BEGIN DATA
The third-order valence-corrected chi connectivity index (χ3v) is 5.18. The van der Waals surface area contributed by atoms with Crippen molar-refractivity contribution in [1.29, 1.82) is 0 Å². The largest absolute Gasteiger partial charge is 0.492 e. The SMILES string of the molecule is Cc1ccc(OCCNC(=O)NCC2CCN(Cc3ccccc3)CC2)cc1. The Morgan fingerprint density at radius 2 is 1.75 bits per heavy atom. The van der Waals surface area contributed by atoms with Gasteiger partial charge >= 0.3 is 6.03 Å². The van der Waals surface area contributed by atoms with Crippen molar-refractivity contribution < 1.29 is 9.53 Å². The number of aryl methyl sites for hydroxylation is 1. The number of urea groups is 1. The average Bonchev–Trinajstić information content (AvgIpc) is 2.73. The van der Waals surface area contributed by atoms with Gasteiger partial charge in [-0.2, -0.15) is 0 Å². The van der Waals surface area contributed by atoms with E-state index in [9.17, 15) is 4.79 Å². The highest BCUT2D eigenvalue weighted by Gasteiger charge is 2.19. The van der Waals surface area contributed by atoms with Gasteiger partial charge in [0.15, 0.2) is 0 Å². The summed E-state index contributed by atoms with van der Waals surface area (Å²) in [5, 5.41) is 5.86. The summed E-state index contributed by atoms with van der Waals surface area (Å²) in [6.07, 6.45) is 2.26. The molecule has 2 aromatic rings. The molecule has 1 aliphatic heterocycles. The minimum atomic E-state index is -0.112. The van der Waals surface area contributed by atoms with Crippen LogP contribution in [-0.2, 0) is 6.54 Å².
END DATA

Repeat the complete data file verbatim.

The third-order valence-corrected chi connectivity index (χ3v) is 5.18. The van der Waals surface area contributed by atoms with Crippen molar-refractivity contribution in [1.29, 1.82) is 0 Å². The largest absolute Gasteiger partial charge is 0.492 e. The SMILES string of the molecule is Cc1ccc(OCCNC(=O)NCC2CCN(Cc3ccccc3)CC2)cc1. The Morgan fingerprint density at radius 2 is 1.75 bits per heavy atom. The van der Waals surface area contributed by atoms with Gasteiger partial charge >= 0.3 is 6.03 Å². The van der Waals surface area contributed by atoms with Crippen molar-refractivity contribution < 1.29 is 9.53 Å². The number of aryl methyl sites for hydroxylation is 1. The number of urea groups is 1. The average Bonchev–Trinajstić information content (AvgIpc) is 2.73. The van der Waals surface area contributed by atoms with Gasteiger partial charge in [-0.2, -0.15) is 0 Å². The van der Waals surface area contributed by atoms with E-state index in [9.17, 15) is 4.79 Å². The highest BCUT2D eigenvalue weighted by Gasteiger charge is 2.19. The van der Waals surface area contributed by atoms with Gasteiger partial charge in [0.15, 0.2) is 0 Å². The summed E-state index contributed by atoms with van der Waals surface area (Å²) in [5, 5.41) is 5.86. The summed E-state index contributed by atoms with van der Waals surface area (Å²) in [6.07, 6.45) is 2.26. The molecule has 2 aromatic rings. The molecule has 1 aliphatic heterocycles. The minimum atomic E-state index is -0.112. The van der Waals surface area contributed by atoms with Crippen LogP contribution in [-0.2, 0) is 6.54 Å².